Educating future generations of scientists, technologists, engineers and mathematicians is a global effort—one that includes the contributions of the Russian Federal Space Agency, or Roscosmos. One of the main objectives of activities aboard the International Space Station is the implementation of educational and outreach projects that contribute to attracting young people to study science.
These projects also help create modern high-technology equipment and increase support in society for space programs in general and the space station program in particular. Currently on board the Russian segment of the station are four space investigations that have educational components. Coulomb Crystal, Shadow-Mayak, MAI-75 and Great Start continue to demonstrate great benefits in capturing the imagination of students across the Russian region.
Coulomb Crystal is an investigation aimed at studying the dynamics of solid dispersed environments in an inhomogeneous magnetic field in microgravity. Pilot studies onboard the station explore the structural properties of Coulomb clusters—liquid crystal phase transitions, wave processes and the physical and mechanical characteristics of its heating mechanism, to name a few. Students at all levels of schooling, including secondary school and college, have had the opportunity to prepare and conduct the experiment on the ground.
Shadow-Mayak is a VHF radio beacon that allows amateur radio enthusiasts to communicate with crew on board the station. The presence of this equipment on board the Russian segment of the station serves as a learning tool for students in the area of space communications. They study the conditions of the admission-transfer of the radio beacon using the world amateur radio network. They also study the characteristics and spatial distribution of the intensity of the radio broadcast and rebroadcast from the onboard transceiver transmitter.
Along the lines of Shadow-Mayak, MAI-75 also is part of the suite of communication equipment that is housed on board the Russian segment of the station. It allows for a system of quick video downlinks from space in near-real time. This network distribution affords students and amateur radio operators from all over Russia the opportunity to learn first hand from space explorers what it is like to live and work in space. The use of images of Earth from space also is effective in the learning process and serves to inspire and motivate.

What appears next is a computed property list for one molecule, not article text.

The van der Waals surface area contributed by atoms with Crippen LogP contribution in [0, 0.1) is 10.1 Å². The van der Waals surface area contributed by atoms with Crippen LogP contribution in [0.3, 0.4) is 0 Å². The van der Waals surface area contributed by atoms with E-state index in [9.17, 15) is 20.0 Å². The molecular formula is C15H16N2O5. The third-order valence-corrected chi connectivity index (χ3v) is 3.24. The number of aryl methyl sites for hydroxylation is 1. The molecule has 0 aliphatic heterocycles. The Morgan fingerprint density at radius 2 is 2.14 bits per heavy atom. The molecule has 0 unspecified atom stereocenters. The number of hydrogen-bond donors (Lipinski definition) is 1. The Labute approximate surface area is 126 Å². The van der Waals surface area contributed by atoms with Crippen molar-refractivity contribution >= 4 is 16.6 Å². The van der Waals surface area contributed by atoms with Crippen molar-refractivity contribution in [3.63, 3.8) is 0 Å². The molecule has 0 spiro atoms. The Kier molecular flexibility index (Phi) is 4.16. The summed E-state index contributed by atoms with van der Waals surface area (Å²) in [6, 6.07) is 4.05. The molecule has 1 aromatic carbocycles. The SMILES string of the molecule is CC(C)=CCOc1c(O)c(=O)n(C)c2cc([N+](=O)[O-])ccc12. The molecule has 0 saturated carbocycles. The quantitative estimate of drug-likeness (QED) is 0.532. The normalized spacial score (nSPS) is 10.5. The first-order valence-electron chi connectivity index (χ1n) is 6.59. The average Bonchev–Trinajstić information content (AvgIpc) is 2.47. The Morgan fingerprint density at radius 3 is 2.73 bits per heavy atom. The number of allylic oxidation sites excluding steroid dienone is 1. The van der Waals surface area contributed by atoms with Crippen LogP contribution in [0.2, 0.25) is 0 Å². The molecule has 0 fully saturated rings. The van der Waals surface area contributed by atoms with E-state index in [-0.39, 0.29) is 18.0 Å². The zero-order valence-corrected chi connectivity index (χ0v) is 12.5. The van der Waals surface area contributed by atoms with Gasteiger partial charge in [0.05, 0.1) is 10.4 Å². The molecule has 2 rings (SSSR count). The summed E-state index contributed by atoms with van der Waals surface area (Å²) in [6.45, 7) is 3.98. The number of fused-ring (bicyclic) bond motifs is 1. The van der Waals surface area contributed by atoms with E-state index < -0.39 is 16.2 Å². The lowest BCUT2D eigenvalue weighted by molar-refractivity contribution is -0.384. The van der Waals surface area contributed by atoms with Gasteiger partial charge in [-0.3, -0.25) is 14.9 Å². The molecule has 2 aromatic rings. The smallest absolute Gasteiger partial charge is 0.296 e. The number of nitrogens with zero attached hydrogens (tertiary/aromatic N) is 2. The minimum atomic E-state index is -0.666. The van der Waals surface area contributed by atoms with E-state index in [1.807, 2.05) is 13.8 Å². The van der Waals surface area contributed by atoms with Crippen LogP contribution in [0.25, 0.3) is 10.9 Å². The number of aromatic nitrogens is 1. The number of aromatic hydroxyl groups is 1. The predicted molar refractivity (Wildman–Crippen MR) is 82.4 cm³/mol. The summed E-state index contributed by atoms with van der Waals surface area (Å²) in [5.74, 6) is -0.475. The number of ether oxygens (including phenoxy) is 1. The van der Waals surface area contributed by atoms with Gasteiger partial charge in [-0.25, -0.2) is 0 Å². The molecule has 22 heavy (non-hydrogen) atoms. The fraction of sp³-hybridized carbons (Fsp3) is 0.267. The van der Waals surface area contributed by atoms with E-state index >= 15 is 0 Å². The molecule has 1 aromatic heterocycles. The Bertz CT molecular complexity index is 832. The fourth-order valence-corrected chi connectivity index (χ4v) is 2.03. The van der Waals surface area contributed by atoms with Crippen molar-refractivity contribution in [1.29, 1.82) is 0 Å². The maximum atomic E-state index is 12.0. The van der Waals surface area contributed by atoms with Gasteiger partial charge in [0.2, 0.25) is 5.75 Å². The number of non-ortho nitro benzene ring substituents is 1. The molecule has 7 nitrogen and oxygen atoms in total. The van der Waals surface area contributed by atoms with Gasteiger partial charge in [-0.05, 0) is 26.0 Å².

Great Start is an investigation aimed at popularizing the achievements of cosmonautics in Russia and in the world. Developed with the preparation of a special questionnaire, this experiment allows the general public an opportunity to express its attitude to the great event in human history—the first human flight in space—as well as to get acquainted with the results of scientific investigations being conducted on board the station. Great Start promotes and enhances international cooperation on the station for further integration of Russia into the world of cultural, educational and scientific relations. As a result, there will be scientific and educational workshops held to popularize the achievements of Russian human spaceflight with the involvement of the general population—including students and specialists in various areas of possible utilization of the results of space missions.
There are several more experiments planned within the framework of the educational program: ecology-education, which include student experiments that demonstrate the conduct of airborne microscopic particle suspensions in microgravity; chemistry-education, which include student experiments that capture microgravity structural elements in the specified form on the basis of polymer composite materials and diffusion; and diffusion, which is an educational demonstration of the process of diffusion in liquid environments in weightlessness. These educational projects involve hundreds, if not thousands, of students from all regions of Russia. Like all of our space station global, regional and national education programs, these serve to inspire and motivate generations to study and consider careers in science, technology, engineering and mathematics.
Sergey Avdeev, Deputy Department Head, Division Chief
The Central Scientific Research Institute of Machine-Building – TSNIIMASH